There is a difference between sadness and depression. One can still do daily chores, even if crying while driving to the grocery store. Depression keeps that same person from making a grocery list. Do meds help the person going through grief? I am sure of it. Bereavement is not handled the same as it was in our parent's generation. We live in a World where many people now believe that there is no time for grief. "Get on with your life". Our World is fast paced and it is hard enough for anyone to have a relaxing and rejuvenating vacation, much less take time to work through grief or loss.
And of course, where past generation's have worked through their loss emotionally, our generation and the younger ones grieve through lawsuits and the pursuit of a monetary amount that will replace the pain.
This is not meant to be negative--just more reality based of now. so, yes, I think meds along with therapy help.

Midwife with a Knife said...

clink: Yeah, the NYT article seemed to imply that people who aren't depressed are being labled with and treated for depression (although I agree with Dinah, these people aren't being bludgeoned on the street and pulled into shrinks' offices and then treated for depression against their wills; but sometimes they're being referred by their obstetrician a few months into the aftermath of a perinatal loss or after their gynecologist (who they saw for poor sleep or lack of libido) becomes suspicious that they're actually depressed 6 months after a divorce).

The psychiatrist on talk of the nation(Regier, maybe, was his name), made the point about treating depression on the basis of severity not on the basis of whether or not someone's also grieving. Link:
(Blog of the Nation, the blog of NPR's Talk of the Nation; the piece is about halfway down the page). It also seems to me that part of the problem that the study probably correctly points out is the use of screening checklists. Even in gynecology, actually taking a sexual history is much better than just using those forms that patients fill out.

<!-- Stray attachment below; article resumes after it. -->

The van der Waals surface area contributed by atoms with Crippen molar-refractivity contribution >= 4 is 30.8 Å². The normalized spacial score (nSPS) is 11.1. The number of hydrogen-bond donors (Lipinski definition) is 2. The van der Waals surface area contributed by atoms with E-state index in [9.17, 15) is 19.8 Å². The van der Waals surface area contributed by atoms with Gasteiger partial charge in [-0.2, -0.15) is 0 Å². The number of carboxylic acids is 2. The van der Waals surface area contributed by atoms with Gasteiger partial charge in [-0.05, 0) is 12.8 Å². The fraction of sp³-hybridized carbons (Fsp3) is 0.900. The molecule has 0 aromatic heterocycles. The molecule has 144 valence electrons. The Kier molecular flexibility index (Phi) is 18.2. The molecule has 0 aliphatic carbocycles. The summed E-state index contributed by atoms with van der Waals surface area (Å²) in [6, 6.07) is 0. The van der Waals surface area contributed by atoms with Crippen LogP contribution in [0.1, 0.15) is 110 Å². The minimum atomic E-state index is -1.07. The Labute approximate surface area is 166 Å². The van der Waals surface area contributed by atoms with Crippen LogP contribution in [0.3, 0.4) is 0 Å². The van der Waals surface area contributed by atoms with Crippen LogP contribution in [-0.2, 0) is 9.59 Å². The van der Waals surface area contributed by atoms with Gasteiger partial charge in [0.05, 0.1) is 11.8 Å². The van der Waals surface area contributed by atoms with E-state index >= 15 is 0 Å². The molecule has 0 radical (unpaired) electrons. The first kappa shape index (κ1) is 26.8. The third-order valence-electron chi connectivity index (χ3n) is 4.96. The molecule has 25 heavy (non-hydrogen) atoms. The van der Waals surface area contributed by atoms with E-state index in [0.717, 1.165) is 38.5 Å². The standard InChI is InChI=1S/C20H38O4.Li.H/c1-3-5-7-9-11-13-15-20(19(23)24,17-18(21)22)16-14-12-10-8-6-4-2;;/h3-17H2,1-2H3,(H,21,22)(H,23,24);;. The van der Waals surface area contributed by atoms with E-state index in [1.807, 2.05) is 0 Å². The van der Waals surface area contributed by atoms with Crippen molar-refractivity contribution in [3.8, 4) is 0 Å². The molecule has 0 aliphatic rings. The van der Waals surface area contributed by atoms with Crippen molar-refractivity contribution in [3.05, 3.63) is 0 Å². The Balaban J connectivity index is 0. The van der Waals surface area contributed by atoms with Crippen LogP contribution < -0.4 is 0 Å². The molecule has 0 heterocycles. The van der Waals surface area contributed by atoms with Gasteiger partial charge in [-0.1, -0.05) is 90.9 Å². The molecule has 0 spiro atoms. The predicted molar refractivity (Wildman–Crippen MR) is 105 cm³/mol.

Just out of curiousity, is there a time limit at which grieiving should be done and depression begins? And can't loss/stress precipitate the first episode of a major depression? And how do you tell the difference? (I'm really just curious, I'm going to continue to try to send these women to my shrinky colleagues.)

Anonymous said...

I talked to that guy on the phone recently (Dr. Regier)...does that make me famous??? (please, please)

MWWAK, I know you asked Clink, I'm just chiming in here.
Time limit? The world starts expecting you to move on after 6 months. Seems to me that people start to feel better around 18 months, maybe. Often, if you ask, people are still grieving for years and years. That's not normal, but it is. What's normal? Oh, never mind. Usually the sleep and appetite issues resolve in a year, how's that. It's not unusual for people in non-patient populations to drop a fair amount of weight after a major loss. The short answer: No Time Absolute Time Limit. How do you tell the difference: I'm still working on it. In Grief, people don't have lowered self-esteem, don't think they're a bad person, and any guilt is focused (...I should have brought him to the hospital sooner, should have done such and such, but not I'm the cause of world war II), and resolves with time.

Suicidality is never normal.

You're better off over-referring then under-referring. It's not the end of the world to talk to a shrink for a few sessions even if one doesn't have a mental illness but is merely grieving. Clink can disagree if she wants.

I used to think people got offended when their docs told them to see a shrink-- lately I'm struck by how many referred patients express gratitude that their primary care doc got them hooked in with some help.

Roy: why does increasing endothelium on vascular walls increase neuronal growth? Someone please send me back to med school...

Gerbil said...

Clink: I found four, each of which (I'm still impressed by this!) aligned very closely with exactly one of the four proposed self-injury disorders in the literature.

I didn't ask about about ingestion of cell phones or other non-food objects, though. IMHO it's tough to separate that from factitious disorder...

And yes, I have a lot of brains in my fuzzy little head. But, you know, size doesn't matter ;)